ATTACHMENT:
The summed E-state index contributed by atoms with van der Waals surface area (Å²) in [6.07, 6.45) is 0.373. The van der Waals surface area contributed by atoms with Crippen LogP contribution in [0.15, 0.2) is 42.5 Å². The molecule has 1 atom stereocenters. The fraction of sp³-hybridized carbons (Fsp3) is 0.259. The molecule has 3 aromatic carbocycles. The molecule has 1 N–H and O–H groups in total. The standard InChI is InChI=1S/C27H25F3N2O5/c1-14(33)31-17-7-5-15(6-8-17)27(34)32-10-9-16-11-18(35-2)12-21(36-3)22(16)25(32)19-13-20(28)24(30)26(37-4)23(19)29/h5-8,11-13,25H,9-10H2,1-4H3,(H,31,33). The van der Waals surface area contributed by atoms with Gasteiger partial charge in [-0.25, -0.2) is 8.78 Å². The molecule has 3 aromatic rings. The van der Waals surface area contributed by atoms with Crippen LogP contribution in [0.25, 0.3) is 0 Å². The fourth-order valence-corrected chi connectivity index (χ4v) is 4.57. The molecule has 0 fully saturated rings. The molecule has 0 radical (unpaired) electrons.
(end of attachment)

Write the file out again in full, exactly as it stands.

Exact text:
The summed E-state index contributed by atoms with van der Waals surface area (Å²) in [6.07, 6.45) is 0.373. The van der Waals surface area contributed by atoms with Crippen LogP contribution in [0.15, 0.2) is 42.5 Å². The molecule has 1 atom stereocenters. The fraction of sp³-hybridized carbons (Fsp3) is 0.259. The molecule has 3 aromatic carbocycles. The molecule has 1 N–H and O–H groups in total. The standard InChI is InChI=1S/C27H25F3N2O5/c1-14(33)31-17-7-5-15(6-8-17)27(34)32-10-9-16-11-18(35-2)12-21(36-3)22(16)25(32)19-13-20(28)24(30)26(37-4)23(19)29/h5-8,11-13,25H,9-10H2,1-4H3,(H,31,33). The van der Waals surface area contributed by atoms with Gasteiger partial charge in [-0.25, -0.2) is 8.78 Å². The molecule has 3 aromatic rings. The van der Waals surface area contributed by atoms with Crippen LogP contribution in [0.25, 0.3) is 0 Å². The fourth-order valence-corrected chi connectivity index (χ4v) is 4.57. The molecule has 0 fully saturated rings. The molecule has 0 radical (unpaired) electrons.